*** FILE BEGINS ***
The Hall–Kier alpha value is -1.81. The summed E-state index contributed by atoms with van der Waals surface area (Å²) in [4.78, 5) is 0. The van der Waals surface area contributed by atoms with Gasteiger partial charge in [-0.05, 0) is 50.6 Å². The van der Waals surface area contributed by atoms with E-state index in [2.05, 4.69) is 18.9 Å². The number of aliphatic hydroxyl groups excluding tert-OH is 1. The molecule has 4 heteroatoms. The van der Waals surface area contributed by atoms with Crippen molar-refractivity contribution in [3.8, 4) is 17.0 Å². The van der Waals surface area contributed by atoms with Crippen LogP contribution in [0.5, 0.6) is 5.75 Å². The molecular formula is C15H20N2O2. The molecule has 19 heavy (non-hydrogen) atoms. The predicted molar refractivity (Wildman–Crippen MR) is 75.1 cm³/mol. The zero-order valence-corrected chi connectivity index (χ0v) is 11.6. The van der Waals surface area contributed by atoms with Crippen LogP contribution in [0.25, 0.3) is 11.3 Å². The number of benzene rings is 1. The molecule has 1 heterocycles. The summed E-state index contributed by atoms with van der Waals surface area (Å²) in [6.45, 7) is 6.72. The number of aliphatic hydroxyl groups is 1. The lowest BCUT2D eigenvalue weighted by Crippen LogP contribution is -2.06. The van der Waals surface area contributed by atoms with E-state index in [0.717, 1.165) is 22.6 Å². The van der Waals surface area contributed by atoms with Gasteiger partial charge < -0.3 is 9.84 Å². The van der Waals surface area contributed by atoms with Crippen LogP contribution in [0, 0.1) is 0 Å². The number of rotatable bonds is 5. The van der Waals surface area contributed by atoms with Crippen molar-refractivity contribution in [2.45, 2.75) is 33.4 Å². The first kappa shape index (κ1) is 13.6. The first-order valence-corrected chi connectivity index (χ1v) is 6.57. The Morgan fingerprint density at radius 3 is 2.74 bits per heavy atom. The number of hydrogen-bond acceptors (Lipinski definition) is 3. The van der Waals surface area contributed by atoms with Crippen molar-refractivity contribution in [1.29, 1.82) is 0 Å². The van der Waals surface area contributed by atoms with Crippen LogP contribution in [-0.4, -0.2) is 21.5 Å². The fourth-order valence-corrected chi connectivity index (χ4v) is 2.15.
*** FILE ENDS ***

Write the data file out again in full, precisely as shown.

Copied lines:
The Hall–Kier alpha value is -1.81. The summed E-state index contributed by atoms with van der Waals surface area (Å²) in [4.78, 5) is 0. The van der Waals surface area contributed by atoms with Gasteiger partial charge in [-0.05, 0) is 50.6 Å². The van der Waals surface area contributed by atoms with E-state index in [2.05, 4.69) is 18.9 Å². The number of aliphatic hydroxyl groups excluding tert-OH is 1. The molecule has 4 heteroatoms. The van der Waals surface area contributed by atoms with Crippen molar-refractivity contribution in [3.8, 4) is 17.0 Å². The van der Waals surface area contributed by atoms with Crippen LogP contribution in [0.5, 0.6) is 5.75 Å². The molecular formula is C15H20N2O2. The molecule has 19 heavy (non-hydrogen) atoms. The predicted molar refractivity (Wildman–Crippen MR) is 75.1 cm³/mol. The zero-order valence-corrected chi connectivity index (χ0v) is 11.6. The van der Waals surface area contributed by atoms with Crippen LogP contribution in [0.25, 0.3) is 11.3 Å². The number of benzene rings is 1. The molecule has 1 heterocycles. The summed E-state index contributed by atoms with van der Waals surface area (Å²) in [6.45, 7) is 6.72. The number of aliphatic hydroxyl groups is 1. The lowest BCUT2D eigenvalue weighted by Crippen LogP contribution is -2.06. The van der Waals surface area contributed by atoms with E-state index in [0.717, 1.165) is 22.6 Å². The van der Waals surface area contributed by atoms with Gasteiger partial charge < -0.3 is 9.84 Å². The van der Waals surface area contributed by atoms with Crippen LogP contribution in [0, 0.1) is 0 Å². The number of rotatable bonds is 5. The van der Waals surface area contributed by atoms with Crippen molar-refractivity contribution in [2.45, 2.75) is 33.4 Å². The first kappa shape index (κ1) is 13.6. The first-order valence-corrected chi connectivity index (χ1v) is 6.57. The Morgan fingerprint density at radius 3 is 2.74 bits per heavy atom. The number of hydrogen-bond acceptors (Lipinski definition) is 3. The van der Waals surface area contributed by atoms with Crippen molar-refractivity contribution in [1.29, 1.82) is 0 Å². The van der Waals surface area contributed by atoms with Crippen LogP contribution in [-0.4, -0.2) is 21.5 Å². The fourth-order valence-corrected chi connectivity index (χ4v) is 2.15.